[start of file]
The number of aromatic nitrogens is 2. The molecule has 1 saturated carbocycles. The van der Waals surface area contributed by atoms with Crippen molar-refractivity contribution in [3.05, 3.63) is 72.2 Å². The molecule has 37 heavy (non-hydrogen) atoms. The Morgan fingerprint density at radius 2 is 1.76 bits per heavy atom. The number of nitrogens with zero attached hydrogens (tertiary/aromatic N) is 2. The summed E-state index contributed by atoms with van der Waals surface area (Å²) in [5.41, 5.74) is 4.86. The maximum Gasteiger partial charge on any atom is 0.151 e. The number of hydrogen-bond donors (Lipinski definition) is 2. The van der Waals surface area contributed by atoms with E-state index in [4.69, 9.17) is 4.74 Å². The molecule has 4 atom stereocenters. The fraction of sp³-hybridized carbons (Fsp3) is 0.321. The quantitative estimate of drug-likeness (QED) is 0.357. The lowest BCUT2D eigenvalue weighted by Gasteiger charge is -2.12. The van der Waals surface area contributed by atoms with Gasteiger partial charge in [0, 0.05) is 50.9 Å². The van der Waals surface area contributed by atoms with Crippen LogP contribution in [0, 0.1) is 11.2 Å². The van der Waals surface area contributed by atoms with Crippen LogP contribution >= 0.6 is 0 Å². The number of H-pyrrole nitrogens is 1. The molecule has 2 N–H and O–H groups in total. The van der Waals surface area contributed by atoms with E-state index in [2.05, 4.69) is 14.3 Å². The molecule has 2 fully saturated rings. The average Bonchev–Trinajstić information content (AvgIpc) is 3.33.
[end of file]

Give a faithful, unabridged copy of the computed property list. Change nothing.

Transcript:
The number of aromatic nitrogens is 2. The molecule has 1 saturated carbocycles. The van der Waals surface area contributed by atoms with Crippen molar-refractivity contribution in [3.05, 3.63) is 72.2 Å². The molecule has 37 heavy (non-hydrogen) atoms. The Morgan fingerprint density at radius 2 is 1.76 bits per heavy atom. The number of nitrogens with zero attached hydrogens (tertiary/aromatic N) is 2. The summed E-state index contributed by atoms with van der Waals surface area (Å²) in [5.41, 5.74) is 4.86. The maximum Gasteiger partial charge on any atom is 0.151 e. The number of hydrogen-bond donors (Lipinski definition) is 2. The van der Waals surface area contributed by atoms with E-state index in [4.69, 9.17) is 4.74 Å². The molecule has 4 atom stereocenters. The fraction of sp³-hybridized carbons (Fsp3) is 0.321. The quantitative estimate of drug-likeness (QED) is 0.357. The lowest BCUT2D eigenvalue weighted by Gasteiger charge is -2.12. The van der Waals surface area contributed by atoms with Gasteiger partial charge in [0, 0.05) is 50.9 Å². The van der Waals surface area contributed by atoms with Crippen LogP contribution in [0, 0.1) is 11.2 Å². The van der Waals surface area contributed by atoms with Crippen LogP contribution >= 0.6 is 0 Å². The number of H-pyrrole nitrogens is 1. The molecule has 2 N–H and O–H groups in total. The van der Waals surface area contributed by atoms with E-state index in [2.05, 4.69) is 14.3 Å². The molecule has 2 fully saturated rings. The average Bonchev–Trinajstić information content (AvgIpc) is 3.33.